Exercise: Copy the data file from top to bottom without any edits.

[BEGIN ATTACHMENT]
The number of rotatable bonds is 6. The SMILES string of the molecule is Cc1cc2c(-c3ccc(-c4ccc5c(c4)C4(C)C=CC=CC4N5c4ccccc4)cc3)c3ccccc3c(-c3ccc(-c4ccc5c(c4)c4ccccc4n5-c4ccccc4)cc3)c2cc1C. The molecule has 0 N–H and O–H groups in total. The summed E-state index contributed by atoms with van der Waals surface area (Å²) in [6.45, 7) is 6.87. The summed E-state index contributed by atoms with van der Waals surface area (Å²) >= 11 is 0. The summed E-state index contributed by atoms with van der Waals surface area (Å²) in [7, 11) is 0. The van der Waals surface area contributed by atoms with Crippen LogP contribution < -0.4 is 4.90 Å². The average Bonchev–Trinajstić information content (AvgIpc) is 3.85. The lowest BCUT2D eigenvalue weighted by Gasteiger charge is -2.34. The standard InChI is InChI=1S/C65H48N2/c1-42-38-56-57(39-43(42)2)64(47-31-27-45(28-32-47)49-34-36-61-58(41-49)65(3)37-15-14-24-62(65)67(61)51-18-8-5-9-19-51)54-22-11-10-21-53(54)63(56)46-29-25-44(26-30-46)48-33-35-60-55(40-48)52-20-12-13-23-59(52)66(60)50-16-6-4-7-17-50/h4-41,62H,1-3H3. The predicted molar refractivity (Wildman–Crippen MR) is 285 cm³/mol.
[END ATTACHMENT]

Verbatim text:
The number of rotatable bonds is 6. The SMILES string of the molecule is Cc1cc2c(-c3ccc(-c4ccc5c(c4)C4(C)C=CC=CC4N5c4ccccc4)cc3)c3ccccc3c(-c3ccc(-c4ccc5c(c4)c4ccccc4n5-c4ccccc4)cc3)c2cc1C. The molecule has 0 N–H and O–H groups in total. The summed E-state index contributed by atoms with van der Waals surface area (Å²) in [6.45, 7) is 6.87. The summed E-state index contributed by atoms with van der Waals surface area (Å²) >= 11 is 0. The summed E-state index contributed by atoms with van der Waals surface area (Å²) in [7, 11) is 0. The van der Waals surface area contributed by atoms with Crippen LogP contribution < -0.4 is 4.90 Å². The average Bonchev–Trinajstić information content (AvgIpc) is 3.85. The lowest BCUT2D eigenvalue weighted by Gasteiger charge is -2.34. The standard InChI is InChI=1S/C65H48N2/c1-42-38-56-57(39-43(42)2)64(47-31-27-45(28-32-47)49-34-36-61-58(41-49)65(3)37-15-14-24-62(65)67(61)51-18-8-5-9-19-51)54-22-11-10-21-53(54)63(56)46-29-25-44(26-30-46)48-33-35-60-55(40-48)52-20-12-13-23-59(52)66(60)50-16-6-4-7-17-50/h4-41,62H,1-3H3. The predicted molar refractivity (Wildman–Crippen MR) is 285 cm³/mol.